In badassery terms, the prince doesn't have any kind of levelling curve to worry about, or slowly rise from being a weakling with a rusty dagger to being a terrifying avatar of death. Pretty much the first thing you do in game is wipe the floor with a group of four armed warriors, with a shiny array of parries, thrusts, reposites and dodges that involves attacking in several directions at once, rebounding from walls, and running right up people before vaulting over their heads and running them through. On the other hand, it doesn't really get any better from there, until the actual finale where you simply obliterate enemies with a new magic sword. In a straight replication of the game, we'd be looking at a non-progressive system, or at least a system where no meaningful progression took place over the course of the adventure. I think this fundamentally boils down to "don't start at 1st level". In a system without meaningful levels, like BRP, this won't be an issue, but if I wanted to try this as a Pathfinder game, we'd need to be talking about picking PC and enemy levels where PCs can regularly take on multiple opponents at once.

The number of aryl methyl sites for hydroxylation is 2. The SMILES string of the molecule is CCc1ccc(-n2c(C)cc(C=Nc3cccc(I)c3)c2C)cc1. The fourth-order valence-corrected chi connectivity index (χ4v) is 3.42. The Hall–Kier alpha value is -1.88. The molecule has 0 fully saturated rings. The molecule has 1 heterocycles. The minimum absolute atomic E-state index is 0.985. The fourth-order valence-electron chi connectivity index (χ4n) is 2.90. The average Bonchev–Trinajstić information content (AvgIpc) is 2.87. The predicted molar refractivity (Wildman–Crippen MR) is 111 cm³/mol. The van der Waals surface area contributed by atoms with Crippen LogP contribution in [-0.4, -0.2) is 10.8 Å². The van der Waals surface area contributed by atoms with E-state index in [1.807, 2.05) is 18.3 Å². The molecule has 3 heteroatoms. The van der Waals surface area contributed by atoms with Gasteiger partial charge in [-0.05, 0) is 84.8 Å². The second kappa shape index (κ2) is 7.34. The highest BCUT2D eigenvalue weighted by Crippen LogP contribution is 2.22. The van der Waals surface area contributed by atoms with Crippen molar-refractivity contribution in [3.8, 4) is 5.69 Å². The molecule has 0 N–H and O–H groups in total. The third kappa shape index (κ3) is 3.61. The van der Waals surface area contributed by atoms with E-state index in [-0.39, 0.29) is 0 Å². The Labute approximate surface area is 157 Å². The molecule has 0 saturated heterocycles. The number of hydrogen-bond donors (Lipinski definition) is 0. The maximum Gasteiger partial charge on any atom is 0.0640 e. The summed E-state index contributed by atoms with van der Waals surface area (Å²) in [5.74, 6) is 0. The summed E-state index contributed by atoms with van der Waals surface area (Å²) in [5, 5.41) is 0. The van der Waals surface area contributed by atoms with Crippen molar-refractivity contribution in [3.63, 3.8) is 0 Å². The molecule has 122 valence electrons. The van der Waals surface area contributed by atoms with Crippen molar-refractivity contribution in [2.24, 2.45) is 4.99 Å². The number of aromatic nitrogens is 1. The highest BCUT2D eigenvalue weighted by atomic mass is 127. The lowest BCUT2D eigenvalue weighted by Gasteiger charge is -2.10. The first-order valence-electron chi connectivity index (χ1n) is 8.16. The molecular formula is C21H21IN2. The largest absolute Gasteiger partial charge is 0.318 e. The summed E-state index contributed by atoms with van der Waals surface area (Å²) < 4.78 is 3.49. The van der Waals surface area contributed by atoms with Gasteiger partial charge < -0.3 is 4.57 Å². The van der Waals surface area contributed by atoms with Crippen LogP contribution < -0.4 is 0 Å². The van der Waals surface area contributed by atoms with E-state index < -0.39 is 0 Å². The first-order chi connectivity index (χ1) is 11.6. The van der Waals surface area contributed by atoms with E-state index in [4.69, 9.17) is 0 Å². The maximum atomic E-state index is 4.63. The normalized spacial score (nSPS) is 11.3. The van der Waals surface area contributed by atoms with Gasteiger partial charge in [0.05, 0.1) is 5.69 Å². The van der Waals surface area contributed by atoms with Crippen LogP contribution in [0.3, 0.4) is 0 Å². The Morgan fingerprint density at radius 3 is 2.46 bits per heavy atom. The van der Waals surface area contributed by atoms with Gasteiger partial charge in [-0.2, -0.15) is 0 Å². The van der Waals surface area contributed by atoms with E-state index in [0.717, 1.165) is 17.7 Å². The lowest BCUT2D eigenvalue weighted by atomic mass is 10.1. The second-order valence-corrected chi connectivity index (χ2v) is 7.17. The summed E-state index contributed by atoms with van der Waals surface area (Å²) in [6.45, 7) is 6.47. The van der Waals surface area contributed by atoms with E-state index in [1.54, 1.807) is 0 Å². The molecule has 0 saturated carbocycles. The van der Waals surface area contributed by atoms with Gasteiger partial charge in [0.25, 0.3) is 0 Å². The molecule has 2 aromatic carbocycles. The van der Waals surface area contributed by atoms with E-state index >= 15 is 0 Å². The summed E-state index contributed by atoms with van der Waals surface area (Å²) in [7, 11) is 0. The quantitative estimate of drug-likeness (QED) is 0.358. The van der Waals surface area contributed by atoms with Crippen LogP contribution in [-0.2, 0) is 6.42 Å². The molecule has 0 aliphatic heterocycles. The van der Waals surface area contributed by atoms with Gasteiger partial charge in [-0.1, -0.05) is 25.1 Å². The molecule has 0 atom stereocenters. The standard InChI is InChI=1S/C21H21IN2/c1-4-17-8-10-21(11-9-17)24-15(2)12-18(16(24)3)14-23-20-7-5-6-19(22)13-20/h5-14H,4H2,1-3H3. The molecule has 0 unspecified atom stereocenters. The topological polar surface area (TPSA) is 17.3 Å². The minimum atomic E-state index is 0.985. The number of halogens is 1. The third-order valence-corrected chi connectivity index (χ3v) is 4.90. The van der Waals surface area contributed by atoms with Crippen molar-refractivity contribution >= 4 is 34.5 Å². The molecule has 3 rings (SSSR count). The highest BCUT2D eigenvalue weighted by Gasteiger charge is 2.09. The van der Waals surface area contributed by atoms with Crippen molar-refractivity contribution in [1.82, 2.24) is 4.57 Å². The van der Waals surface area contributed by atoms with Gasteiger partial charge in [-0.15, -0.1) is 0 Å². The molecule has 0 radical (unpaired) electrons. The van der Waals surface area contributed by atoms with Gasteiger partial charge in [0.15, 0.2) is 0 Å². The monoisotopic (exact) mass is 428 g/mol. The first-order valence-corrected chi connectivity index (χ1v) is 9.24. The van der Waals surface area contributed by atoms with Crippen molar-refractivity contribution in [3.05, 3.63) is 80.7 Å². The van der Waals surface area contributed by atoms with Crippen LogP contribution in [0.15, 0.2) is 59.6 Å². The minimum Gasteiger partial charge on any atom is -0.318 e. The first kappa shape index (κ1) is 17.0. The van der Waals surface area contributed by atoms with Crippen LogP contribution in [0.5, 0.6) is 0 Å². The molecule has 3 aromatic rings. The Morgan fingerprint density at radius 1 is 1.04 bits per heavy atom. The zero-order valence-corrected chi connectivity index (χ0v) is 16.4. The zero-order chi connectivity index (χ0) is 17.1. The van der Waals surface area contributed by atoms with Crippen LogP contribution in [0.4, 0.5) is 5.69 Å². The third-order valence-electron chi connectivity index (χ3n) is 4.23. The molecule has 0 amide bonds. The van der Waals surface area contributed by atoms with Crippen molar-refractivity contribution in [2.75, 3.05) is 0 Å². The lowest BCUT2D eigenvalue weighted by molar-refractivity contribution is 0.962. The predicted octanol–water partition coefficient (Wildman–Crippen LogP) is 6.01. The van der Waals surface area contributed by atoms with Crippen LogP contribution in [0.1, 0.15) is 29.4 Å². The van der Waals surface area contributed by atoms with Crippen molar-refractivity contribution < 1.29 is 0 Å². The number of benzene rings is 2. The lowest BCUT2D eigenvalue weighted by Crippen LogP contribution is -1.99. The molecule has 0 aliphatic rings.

The other major aspect of the game is its narrative and atmosphere. There's a fairly strong Persianesque aesthetic to the game, and a rigidly linear plotline that serves to lead you from one puzzle to the next. However, neither of these is necessary for tabletop play.
There's also a mystical tone to the setting, with magical relics, fabulous technology, and the vizier having limited magical powers; but there's no actual spellcasting and magic plays no direct part in the game at all.
So roughly what we're looking for in Time Faffers is:
- A heroic, cinematic feel
- Protagonists that start out already awesome, with little levelling
- Navigation and pathfinding as a significant part of the game's challenge, including some puzzle elements
- Time-faffing abilities
Another practical issue is the game setting. While it's not essential to retain the Persian setting, I think we probably do want Time Faffers to be quite a lot like the setting of Sands of Time, for a few reasons. One is that modern technology would offer new transport options that overcome navigation puzzles: if you can get to a vehicle or call a helicopter, things look a lot easier. Communications technology allows you to call for help, or for enemies to monitor you and keep in contact.